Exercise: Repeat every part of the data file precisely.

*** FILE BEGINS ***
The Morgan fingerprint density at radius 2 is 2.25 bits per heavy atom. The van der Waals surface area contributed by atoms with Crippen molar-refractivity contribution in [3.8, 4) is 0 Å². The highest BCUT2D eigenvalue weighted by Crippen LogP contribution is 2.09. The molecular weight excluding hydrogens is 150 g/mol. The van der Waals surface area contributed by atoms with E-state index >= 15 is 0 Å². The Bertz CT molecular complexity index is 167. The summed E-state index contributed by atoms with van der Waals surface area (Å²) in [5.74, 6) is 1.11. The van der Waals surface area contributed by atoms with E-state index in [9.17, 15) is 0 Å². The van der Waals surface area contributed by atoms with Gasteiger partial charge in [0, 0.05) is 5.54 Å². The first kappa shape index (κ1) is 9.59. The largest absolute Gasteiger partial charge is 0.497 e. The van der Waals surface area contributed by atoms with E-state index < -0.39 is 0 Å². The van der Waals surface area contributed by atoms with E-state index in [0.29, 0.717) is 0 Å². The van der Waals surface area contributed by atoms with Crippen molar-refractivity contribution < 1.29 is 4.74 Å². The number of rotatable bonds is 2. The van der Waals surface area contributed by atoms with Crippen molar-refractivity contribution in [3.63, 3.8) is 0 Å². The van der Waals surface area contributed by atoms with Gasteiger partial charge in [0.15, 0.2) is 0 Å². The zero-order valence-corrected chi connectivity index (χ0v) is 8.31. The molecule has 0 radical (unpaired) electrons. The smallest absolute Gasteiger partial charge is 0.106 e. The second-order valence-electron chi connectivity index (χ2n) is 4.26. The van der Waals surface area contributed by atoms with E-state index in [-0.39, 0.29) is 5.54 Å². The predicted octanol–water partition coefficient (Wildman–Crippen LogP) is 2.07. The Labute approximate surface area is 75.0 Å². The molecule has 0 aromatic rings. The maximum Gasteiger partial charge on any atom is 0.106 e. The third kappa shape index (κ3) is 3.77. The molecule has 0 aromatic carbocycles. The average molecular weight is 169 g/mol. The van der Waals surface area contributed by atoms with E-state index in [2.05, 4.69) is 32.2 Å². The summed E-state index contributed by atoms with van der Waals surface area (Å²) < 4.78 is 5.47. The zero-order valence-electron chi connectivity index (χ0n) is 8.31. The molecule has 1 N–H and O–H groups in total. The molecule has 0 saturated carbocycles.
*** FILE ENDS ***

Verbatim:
The Morgan fingerprint density at radius 2 is 2.25 bits per heavy atom. The van der Waals surface area contributed by atoms with Crippen molar-refractivity contribution in [3.8, 4) is 0 Å². The highest BCUT2D eigenvalue weighted by Crippen LogP contribution is 2.09. The molecular weight excluding hydrogens is 150 g/mol. The van der Waals surface area contributed by atoms with E-state index >= 15 is 0 Å². The Bertz CT molecular complexity index is 167. The summed E-state index contributed by atoms with van der Waals surface area (Å²) in [5.74, 6) is 1.11. The van der Waals surface area contributed by atoms with E-state index in [9.17, 15) is 0 Å². The van der Waals surface area contributed by atoms with Gasteiger partial charge in [0, 0.05) is 5.54 Å². The first kappa shape index (κ1) is 9.59. The largest absolute Gasteiger partial charge is 0.497 e. The van der Waals surface area contributed by atoms with E-state index < -0.39 is 0 Å². The van der Waals surface area contributed by atoms with E-state index in [0.29, 0.717) is 0 Å². The van der Waals surface area contributed by atoms with Crippen molar-refractivity contribution < 1.29 is 4.74 Å². The number of rotatable bonds is 2. The van der Waals surface area contributed by atoms with Crippen molar-refractivity contribution in [3.63, 3.8) is 0 Å². The van der Waals surface area contributed by atoms with Gasteiger partial charge in [0.15, 0.2) is 0 Å². The zero-order valence-corrected chi connectivity index (χ0v) is 8.31. The molecule has 0 radical (unpaired) electrons. The smallest absolute Gasteiger partial charge is 0.106 e. The second-order valence-electron chi connectivity index (χ2n) is 4.26. The van der Waals surface area contributed by atoms with E-state index in [-0.39, 0.29) is 5.54 Å². The predicted octanol–water partition coefficient (Wildman–Crippen LogP) is 2.07. The Labute approximate surface area is 75.0 Å². The molecule has 0 aromatic rings. The maximum Gasteiger partial charge on any atom is 0.106 e. The third kappa shape index (κ3) is 3.77. The molecule has 0 aromatic carbocycles. The average molecular weight is 169 g/mol. The van der Waals surface area contributed by atoms with E-state index in [2.05, 4.69) is 32.2 Å². The summed E-state index contributed by atoms with van der Waals surface area (Å²) < 4.78 is 5.47. The zero-order valence-electron chi connectivity index (χ0n) is 8.31. The molecule has 1 N–H and O–H groups in total. The molecule has 0 saturated carbocycles.